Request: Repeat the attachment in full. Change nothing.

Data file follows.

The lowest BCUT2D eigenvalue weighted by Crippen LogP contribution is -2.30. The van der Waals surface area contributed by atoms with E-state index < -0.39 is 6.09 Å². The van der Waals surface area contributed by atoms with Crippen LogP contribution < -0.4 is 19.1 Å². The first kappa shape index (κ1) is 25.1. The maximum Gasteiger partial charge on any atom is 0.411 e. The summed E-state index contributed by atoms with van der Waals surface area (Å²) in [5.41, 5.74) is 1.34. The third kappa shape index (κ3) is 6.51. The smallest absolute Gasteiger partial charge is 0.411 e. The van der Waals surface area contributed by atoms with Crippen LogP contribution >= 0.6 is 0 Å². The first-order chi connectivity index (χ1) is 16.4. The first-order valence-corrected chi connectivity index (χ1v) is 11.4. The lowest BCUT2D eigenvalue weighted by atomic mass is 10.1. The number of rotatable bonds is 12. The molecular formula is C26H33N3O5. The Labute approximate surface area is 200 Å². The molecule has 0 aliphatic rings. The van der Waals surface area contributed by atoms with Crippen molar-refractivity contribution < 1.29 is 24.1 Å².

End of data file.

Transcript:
The lowest BCUT2D eigenvalue weighted by Crippen LogP contribution is -2.30. The van der Waals surface area contributed by atoms with E-state index < -0.39 is 6.09 Å². The van der Waals surface area contributed by atoms with Crippen LogP contribution < -0.4 is 19.1 Å². The first kappa shape index (κ1) is 25.1. The maximum Gasteiger partial charge on any atom is 0.411 e. The summed E-state index contributed by atoms with van der Waals surface area (Å²) in [5.41, 5.74) is 1.34. The third kappa shape index (κ3) is 6.51. The smallest absolute Gasteiger partial charge is 0.411 e. The van der Waals surface area contributed by atoms with Crippen LogP contribution >= 0.6 is 0 Å². The first-order chi connectivity index (χ1) is 16.4. The first-order valence-corrected chi connectivity index (χ1v) is 11.4. The lowest BCUT2D eigenvalue weighted by atomic mass is 10.1. The number of rotatable bonds is 12. The molecular formula is C26H33N3O5. The Labute approximate surface area is 200 Å². The molecule has 0 aliphatic rings. The van der Waals surface area contributed by atoms with Crippen molar-refractivity contribution < 1.29 is 24.1 Å².